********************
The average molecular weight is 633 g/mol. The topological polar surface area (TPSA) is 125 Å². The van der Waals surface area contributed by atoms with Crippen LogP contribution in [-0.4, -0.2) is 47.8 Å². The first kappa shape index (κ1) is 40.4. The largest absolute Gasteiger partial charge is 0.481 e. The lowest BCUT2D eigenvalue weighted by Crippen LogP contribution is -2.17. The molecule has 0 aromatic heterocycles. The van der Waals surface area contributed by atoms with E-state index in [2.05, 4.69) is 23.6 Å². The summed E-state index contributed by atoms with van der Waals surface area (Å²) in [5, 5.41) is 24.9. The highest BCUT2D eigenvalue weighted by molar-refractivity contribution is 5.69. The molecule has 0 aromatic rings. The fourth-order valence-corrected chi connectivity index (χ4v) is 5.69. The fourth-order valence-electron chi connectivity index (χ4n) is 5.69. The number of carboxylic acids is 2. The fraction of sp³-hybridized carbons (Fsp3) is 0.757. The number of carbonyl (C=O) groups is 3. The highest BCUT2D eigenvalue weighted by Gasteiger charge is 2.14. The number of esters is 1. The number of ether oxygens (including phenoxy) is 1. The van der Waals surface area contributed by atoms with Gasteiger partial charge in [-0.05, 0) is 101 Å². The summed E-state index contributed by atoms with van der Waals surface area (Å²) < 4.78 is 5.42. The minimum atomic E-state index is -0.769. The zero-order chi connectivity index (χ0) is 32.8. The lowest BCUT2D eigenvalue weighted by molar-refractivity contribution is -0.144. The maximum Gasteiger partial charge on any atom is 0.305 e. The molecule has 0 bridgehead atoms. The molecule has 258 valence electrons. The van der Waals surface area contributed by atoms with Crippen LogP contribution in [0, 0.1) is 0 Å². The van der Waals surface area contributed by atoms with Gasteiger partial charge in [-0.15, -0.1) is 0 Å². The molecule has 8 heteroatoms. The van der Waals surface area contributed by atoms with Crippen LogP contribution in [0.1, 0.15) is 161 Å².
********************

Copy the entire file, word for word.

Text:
The average molecular weight is 633 g/mol. The topological polar surface area (TPSA) is 125 Å². The van der Waals surface area contributed by atoms with Crippen LogP contribution in [-0.4, -0.2) is 47.8 Å². The first kappa shape index (κ1) is 40.4. The largest absolute Gasteiger partial charge is 0.481 e. The lowest BCUT2D eigenvalue weighted by Crippen LogP contribution is -2.17. The molecule has 0 aromatic heterocycles. The van der Waals surface area contributed by atoms with E-state index in [2.05, 4.69) is 23.6 Å². The summed E-state index contributed by atoms with van der Waals surface area (Å²) in [5, 5.41) is 24.9. The highest BCUT2D eigenvalue weighted by molar-refractivity contribution is 5.69. The molecule has 0 aromatic rings. The fourth-order valence-corrected chi connectivity index (χ4v) is 5.69. The fourth-order valence-electron chi connectivity index (χ4n) is 5.69. The number of carboxylic acids is 2. The fraction of sp³-hybridized carbons (Fsp3) is 0.757. The number of carbonyl (C=O) groups is 3. The highest BCUT2D eigenvalue weighted by Gasteiger charge is 2.14. The number of esters is 1. The number of ether oxygens (including phenoxy) is 1. The van der Waals surface area contributed by atoms with Gasteiger partial charge in [-0.05, 0) is 101 Å². The summed E-state index contributed by atoms with van der Waals surface area (Å²) < 4.78 is 5.42. The minimum atomic E-state index is -0.769. The zero-order chi connectivity index (χ0) is 32.8. The lowest BCUT2D eigenvalue weighted by molar-refractivity contribution is -0.144. The maximum Gasteiger partial charge on any atom is 0.305 e. The molecule has 0 bridgehead atoms. The molecule has 258 valence electrons. The van der Waals surface area contributed by atoms with Crippen LogP contribution in [0, 0.1) is 0 Å². The van der Waals surface area contributed by atoms with Gasteiger partial charge in [-0.15, -0.1) is 0 Å². The molecule has 8 heteroatoms. The van der Waals surface area contributed by atoms with Crippen LogP contribution in [0.1, 0.15) is 161 Å².